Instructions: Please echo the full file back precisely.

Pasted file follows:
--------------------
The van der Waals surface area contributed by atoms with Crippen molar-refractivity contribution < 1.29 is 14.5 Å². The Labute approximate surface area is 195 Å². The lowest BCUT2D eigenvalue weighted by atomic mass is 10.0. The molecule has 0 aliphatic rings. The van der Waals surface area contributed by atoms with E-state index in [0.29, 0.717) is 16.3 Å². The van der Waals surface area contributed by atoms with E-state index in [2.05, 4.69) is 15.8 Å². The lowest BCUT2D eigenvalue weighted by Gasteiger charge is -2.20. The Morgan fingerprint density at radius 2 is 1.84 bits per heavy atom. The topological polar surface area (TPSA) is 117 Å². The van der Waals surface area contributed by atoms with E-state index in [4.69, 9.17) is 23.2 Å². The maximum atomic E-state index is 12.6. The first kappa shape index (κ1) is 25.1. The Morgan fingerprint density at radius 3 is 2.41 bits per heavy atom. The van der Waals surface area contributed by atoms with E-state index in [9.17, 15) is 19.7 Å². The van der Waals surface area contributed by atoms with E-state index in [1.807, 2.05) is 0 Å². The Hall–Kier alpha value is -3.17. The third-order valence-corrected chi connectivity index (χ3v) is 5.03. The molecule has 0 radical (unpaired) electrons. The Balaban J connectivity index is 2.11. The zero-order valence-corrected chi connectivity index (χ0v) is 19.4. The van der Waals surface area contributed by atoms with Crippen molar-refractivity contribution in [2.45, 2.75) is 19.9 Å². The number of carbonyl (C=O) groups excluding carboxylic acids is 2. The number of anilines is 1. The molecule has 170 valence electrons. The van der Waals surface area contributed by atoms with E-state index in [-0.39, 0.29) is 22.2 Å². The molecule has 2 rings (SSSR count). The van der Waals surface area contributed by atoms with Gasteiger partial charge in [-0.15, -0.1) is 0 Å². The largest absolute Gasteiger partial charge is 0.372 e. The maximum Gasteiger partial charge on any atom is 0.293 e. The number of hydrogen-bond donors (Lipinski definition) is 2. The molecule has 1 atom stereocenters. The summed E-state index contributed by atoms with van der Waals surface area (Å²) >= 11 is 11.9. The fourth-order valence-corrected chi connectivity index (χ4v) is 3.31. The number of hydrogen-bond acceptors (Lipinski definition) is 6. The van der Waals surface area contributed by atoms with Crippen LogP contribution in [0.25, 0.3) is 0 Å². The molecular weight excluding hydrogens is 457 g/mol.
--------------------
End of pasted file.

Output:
The van der Waals surface area contributed by atoms with Crippen molar-refractivity contribution < 1.29 is 14.5 Å². The Labute approximate surface area is 195 Å². The lowest BCUT2D eigenvalue weighted by atomic mass is 10.0. The molecule has 0 aliphatic rings. The van der Waals surface area contributed by atoms with E-state index in [0.29, 0.717) is 16.3 Å². The van der Waals surface area contributed by atoms with E-state index in [2.05, 4.69) is 15.8 Å². The lowest BCUT2D eigenvalue weighted by Gasteiger charge is -2.20. The Morgan fingerprint density at radius 2 is 1.84 bits per heavy atom. The topological polar surface area (TPSA) is 117 Å². The van der Waals surface area contributed by atoms with E-state index in [4.69, 9.17) is 23.2 Å². The maximum atomic E-state index is 12.6. The first kappa shape index (κ1) is 25.1. The Morgan fingerprint density at radius 3 is 2.41 bits per heavy atom. The van der Waals surface area contributed by atoms with E-state index in [9.17, 15) is 19.7 Å². The van der Waals surface area contributed by atoms with E-state index in [1.807, 2.05) is 0 Å². The Hall–Kier alpha value is -3.17. The third-order valence-corrected chi connectivity index (χ3v) is 5.03. The molecule has 0 radical (unpaired) electrons. The Balaban J connectivity index is 2.11. The zero-order valence-corrected chi connectivity index (χ0v) is 19.4. The van der Waals surface area contributed by atoms with Crippen molar-refractivity contribution in [2.45, 2.75) is 19.9 Å². The number of carbonyl (C=O) groups excluding carboxylic acids is 2. The number of anilines is 1. The molecule has 170 valence electrons. The van der Waals surface area contributed by atoms with E-state index in [-0.39, 0.29) is 22.2 Å². The molecule has 2 rings (SSSR count). The van der Waals surface area contributed by atoms with Gasteiger partial charge in [-0.15, -0.1) is 0 Å². The largest absolute Gasteiger partial charge is 0.372 e. The maximum Gasteiger partial charge on any atom is 0.293 e. The number of hydrogen-bond donors (Lipinski definition) is 2. The molecule has 1 atom stereocenters. The summed E-state index contributed by atoms with van der Waals surface area (Å²) >= 11 is 11.9. The fourth-order valence-corrected chi connectivity index (χ4v) is 3.31. The number of hydrogen-bond acceptors (Lipinski definition) is 6. The van der Waals surface area contributed by atoms with Crippen LogP contribution in [0.25, 0.3) is 0 Å². The molecular weight excluding hydrogens is 457 g/mol.